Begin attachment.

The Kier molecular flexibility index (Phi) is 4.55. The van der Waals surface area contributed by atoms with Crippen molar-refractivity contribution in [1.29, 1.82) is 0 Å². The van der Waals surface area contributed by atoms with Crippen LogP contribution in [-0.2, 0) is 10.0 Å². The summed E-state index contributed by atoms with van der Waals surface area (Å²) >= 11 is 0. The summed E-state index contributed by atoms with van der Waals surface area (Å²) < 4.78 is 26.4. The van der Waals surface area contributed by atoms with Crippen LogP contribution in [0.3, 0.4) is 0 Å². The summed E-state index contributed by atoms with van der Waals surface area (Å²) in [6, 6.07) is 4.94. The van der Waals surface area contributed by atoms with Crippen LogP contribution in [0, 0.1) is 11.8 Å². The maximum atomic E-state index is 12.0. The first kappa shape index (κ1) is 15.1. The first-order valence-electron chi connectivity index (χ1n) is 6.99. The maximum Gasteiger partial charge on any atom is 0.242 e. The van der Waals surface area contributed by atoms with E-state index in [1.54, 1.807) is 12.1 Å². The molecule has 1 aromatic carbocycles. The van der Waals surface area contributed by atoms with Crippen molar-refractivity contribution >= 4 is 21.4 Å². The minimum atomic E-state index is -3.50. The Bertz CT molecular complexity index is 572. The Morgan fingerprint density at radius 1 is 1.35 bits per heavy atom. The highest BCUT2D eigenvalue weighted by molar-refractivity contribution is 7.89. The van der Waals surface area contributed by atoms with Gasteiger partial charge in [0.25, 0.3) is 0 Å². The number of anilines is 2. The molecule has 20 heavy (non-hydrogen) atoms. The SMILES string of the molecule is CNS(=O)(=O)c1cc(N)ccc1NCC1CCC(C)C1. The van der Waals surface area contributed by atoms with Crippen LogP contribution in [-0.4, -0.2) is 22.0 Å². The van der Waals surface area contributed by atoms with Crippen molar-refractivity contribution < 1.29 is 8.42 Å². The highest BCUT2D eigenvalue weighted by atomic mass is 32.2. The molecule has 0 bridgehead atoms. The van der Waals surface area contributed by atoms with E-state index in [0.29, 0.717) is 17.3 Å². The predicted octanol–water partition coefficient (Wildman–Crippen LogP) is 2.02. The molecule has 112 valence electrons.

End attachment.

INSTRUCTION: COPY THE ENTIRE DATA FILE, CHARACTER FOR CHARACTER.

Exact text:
The Kier molecular flexibility index (Phi) is 4.55. The van der Waals surface area contributed by atoms with Crippen molar-refractivity contribution in [1.29, 1.82) is 0 Å². The van der Waals surface area contributed by atoms with Crippen LogP contribution in [-0.2, 0) is 10.0 Å². The summed E-state index contributed by atoms with van der Waals surface area (Å²) >= 11 is 0. The summed E-state index contributed by atoms with van der Waals surface area (Å²) < 4.78 is 26.4. The van der Waals surface area contributed by atoms with Crippen LogP contribution in [0.3, 0.4) is 0 Å². The summed E-state index contributed by atoms with van der Waals surface area (Å²) in [6, 6.07) is 4.94. The van der Waals surface area contributed by atoms with Crippen LogP contribution in [0, 0.1) is 11.8 Å². The maximum atomic E-state index is 12.0. The first kappa shape index (κ1) is 15.1. The first-order valence-electron chi connectivity index (χ1n) is 6.99. The maximum Gasteiger partial charge on any atom is 0.242 e. The van der Waals surface area contributed by atoms with E-state index in [1.54, 1.807) is 12.1 Å². The molecule has 1 aromatic carbocycles. The van der Waals surface area contributed by atoms with Crippen molar-refractivity contribution >= 4 is 21.4 Å². The minimum atomic E-state index is -3.50. The Bertz CT molecular complexity index is 572. The Morgan fingerprint density at radius 1 is 1.35 bits per heavy atom. The highest BCUT2D eigenvalue weighted by molar-refractivity contribution is 7.89. The van der Waals surface area contributed by atoms with Gasteiger partial charge in [0.25, 0.3) is 0 Å². The number of anilines is 2. The molecule has 20 heavy (non-hydrogen) atoms. The SMILES string of the molecule is CNS(=O)(=O)c1cc(N)ccc1NCC1CCC(C)C1. The van der Waals surface area contributed by atoms with Crippen LogP contribution in [-0.4, -0.2) is 22.0 Å². The van der Waals surface area contributed by atoms with Crippen molar-refractivity contribution < 1.29 is 8.42 Å². The highest BCUT2D eigenvalue weighted by atomic mass is 32.2. The molecule has 0 bridgehead atoms. The van der Waals surface area contributed by atoms with E-state index in [0.29, 0.717) is 17.3 Å². The predicted octanol–water partition coefficient (Wildman–Crippen LogP) is 2.02. The molecule has 112 valence electrons.